The enigma that is Bob Dylan returned to the Rockhal on Saturday night in correlation with the release of his 38th studio album, "Triplicate".
The album, like his previous
albums "Shadows in the Night" and "Fallen Angels", honours the Great American Songbook, a catalogue of the most
important and influential American popular songs from the early 20th century.
The songs 'Stormy Weather' and Frank Sinatra's 'I Could Have Told You' were included in the set, played to a sold-out audience that was as diverse in age as Dylan's repertoire.
His performance was
eccentric as ever, focusing on reinventing songs, musical arrangements and
As is Dylan's custom, little attention was paid to the packed
crowd -- not even a 'thank you' was audible.
Dylan opened with new takes on some
of his classics like 'Highway 61 Revisited' and 'Don't Think Twice, It's Alright' before moving on to his recent covers of
Yves Montand's melancholy 'Autumn Leaves', and Johnny Mercer's 'That Old Black Magic'.
His band was flawless as ever, harmonising with Dylan's keyboard and vocals, producing what he has termed as, "Big-band-orchestrated riffs" and melodic harmonies.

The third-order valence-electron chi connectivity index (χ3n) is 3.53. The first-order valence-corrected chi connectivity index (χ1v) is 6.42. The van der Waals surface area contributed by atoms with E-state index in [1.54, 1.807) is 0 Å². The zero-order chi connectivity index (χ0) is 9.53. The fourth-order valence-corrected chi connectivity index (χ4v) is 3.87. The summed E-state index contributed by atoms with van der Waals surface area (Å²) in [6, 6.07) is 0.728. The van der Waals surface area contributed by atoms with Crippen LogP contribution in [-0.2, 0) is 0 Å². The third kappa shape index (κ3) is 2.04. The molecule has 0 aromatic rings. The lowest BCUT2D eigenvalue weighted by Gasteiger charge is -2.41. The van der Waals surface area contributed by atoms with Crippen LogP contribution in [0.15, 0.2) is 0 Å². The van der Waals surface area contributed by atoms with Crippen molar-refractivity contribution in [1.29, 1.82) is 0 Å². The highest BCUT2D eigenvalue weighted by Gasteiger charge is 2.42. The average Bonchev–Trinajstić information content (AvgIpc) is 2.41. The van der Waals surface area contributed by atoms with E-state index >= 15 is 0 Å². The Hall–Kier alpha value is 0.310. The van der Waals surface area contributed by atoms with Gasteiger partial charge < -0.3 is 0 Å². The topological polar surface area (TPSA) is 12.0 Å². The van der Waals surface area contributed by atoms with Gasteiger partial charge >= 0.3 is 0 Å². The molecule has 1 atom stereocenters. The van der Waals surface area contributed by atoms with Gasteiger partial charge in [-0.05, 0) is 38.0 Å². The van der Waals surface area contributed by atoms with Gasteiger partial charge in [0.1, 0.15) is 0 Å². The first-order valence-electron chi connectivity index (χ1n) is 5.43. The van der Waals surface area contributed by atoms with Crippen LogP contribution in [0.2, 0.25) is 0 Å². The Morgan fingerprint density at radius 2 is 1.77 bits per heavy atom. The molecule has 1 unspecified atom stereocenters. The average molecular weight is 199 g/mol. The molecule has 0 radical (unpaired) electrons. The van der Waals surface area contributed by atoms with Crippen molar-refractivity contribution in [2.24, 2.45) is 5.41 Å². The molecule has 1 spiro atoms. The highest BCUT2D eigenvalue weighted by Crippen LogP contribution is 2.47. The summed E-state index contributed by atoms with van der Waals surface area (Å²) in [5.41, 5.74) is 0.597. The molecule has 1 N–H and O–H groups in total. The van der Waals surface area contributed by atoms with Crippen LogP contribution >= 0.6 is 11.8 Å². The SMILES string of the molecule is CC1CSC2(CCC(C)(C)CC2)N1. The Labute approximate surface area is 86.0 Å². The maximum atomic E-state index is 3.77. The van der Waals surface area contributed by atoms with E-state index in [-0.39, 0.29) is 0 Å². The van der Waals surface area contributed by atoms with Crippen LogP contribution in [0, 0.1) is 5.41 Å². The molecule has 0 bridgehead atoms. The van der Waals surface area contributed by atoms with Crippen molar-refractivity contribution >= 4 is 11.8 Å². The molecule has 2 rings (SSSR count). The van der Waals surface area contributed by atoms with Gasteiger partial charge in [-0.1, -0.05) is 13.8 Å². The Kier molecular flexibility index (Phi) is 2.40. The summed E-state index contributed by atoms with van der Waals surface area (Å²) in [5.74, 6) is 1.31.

At times, his vocals
seemed raspier than on his last visit in 2011, but, at 75, that is not
The lyrics and the melodies were still as powerful as ever, confirming his legendary status as a songwriter and literary Nobel Prize winner.
Maybe as a nod to some of his younger fans, Dylan's encore included a new arrangement of 'Blowin' in the Wind' and the finale 'Ballad of a Thin Man'.
General feelings about the concert may have been mixed, but there was little argument about one thing -- Dylan remains one of the most influential singer songwriters of our time, and the opportunity to see him perform live was an opportunity few would miss.
Note: No journalists or photographers were permitted at the Bob Dylan concert at the Rockhal by his management. This review was done 'undercover'.